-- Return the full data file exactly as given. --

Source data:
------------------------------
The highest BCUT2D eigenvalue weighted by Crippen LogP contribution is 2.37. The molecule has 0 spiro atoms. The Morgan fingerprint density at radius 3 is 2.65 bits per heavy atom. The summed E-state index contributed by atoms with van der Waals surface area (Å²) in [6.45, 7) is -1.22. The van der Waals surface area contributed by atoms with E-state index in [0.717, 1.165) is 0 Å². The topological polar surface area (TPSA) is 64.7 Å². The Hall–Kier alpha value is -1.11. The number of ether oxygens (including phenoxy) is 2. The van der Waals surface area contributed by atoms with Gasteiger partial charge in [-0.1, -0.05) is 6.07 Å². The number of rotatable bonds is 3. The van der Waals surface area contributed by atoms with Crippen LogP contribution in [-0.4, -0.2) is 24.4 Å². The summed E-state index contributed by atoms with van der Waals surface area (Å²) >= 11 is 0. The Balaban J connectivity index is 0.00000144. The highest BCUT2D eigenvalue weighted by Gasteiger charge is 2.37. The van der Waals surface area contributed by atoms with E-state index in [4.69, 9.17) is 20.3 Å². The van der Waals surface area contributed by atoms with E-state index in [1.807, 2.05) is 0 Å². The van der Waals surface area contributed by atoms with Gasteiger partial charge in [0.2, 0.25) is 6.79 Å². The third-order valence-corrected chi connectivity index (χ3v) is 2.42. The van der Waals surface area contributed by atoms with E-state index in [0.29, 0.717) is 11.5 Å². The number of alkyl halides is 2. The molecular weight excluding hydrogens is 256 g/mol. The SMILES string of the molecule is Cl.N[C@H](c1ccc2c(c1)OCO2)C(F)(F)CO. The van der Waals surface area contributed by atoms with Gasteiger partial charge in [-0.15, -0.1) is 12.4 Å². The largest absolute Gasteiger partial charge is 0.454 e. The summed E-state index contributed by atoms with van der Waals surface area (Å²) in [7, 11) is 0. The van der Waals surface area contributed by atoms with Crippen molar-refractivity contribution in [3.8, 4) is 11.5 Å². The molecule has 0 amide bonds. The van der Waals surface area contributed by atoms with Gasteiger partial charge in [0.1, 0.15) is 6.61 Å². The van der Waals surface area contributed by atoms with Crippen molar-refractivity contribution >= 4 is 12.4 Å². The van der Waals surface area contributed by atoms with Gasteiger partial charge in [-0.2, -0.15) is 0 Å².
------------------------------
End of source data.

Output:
The highest BCUT2D eigenvalue weighted by Crippen LogP contribution is 2.37. The molecule has 0 spiro atoms. The Morgan fingerprint density at radius 3 is 2.65 bits per heavy atom. The summed E-state index contributed by atoms with van der Waals surface area (Å²) in [6.45, 7) is -1.22. The van der Waals surface area contributed by atoms with E-state index in [0.717, 1.165) is 0 Å². The topological polar surface area (TPSA) is 64.7 Å². The Hall–Kier alpha value is -1.11. The number of ether oxygens (including phenoxy) is 2. The van der Waals surface area contributed by atoms with Gasteiger partial charge in [-0.1, -0.05) is 6.07 Å². The number of rotatable bonds is 3. The van der Waals surface area contributed by atoms with Crippen LogP contribution in [-0.4, -0.2) is 24.4 Å². The summed E-state index contributed by atoms with van der Waals surface area (Å²) >= 11 is 0. The Balaban J connectivity index is 0.00000144. The highest BCUT2D eigenvalue weighted by Gasteiger charge is 2.37. The van der Waals surface area contributed by atoms with E-state index in [4.69, 9.17) is 20.3 Å². The van der Waals surface area contributed by atoms with E-state index in [1.807, 2.05) is 0 Å². The van der Waals surface area contributed by atoms with Gasteiger partial charge in [0.2, 0.25) is 6.79 Å². The third-order valence-corrected chi connectivity index (χ3v) is 2.42. The van der Waals surface area contributed by atoms with E-state index in [0.29, 0.717) is 11.5 Å². The number of alkyl halides is 2. The molecular weight excluding hydrogens is 256 g/mol. The SMILES string of the molecule is Cl.N[C@H](c1ccc2c(c1)OCO2)C(F)(F)CO. The van der Waals surface area contributed by atoms with Gasteiger partial charge in [-0.15, -0.1) is 12.4 Å². The largest absolute Gasteiger partial charge is 0.454 e. The summed E-state index contributed by atoms with van der Waals surface area (Å²) in [7, 11) is 0. The van der Waals surface area contributed by atoms with Crippen molar-refractivity contribution in [3.8, 4) is 11.5 Å². The molecule has 0 amide bonds. The van der Waals surface area contributed by atoms with Gasteiger partial charge in [0.1, 0.15) is 6.61 Å². The van der Waals surface area contributed by atoms with Crippen molar-refractivity contribution >= 4 is 12.4 Å². The van der Waals surface area contributed by atoms with Gasteiger partial charge in [-0.2, -0.15) is 0 Å².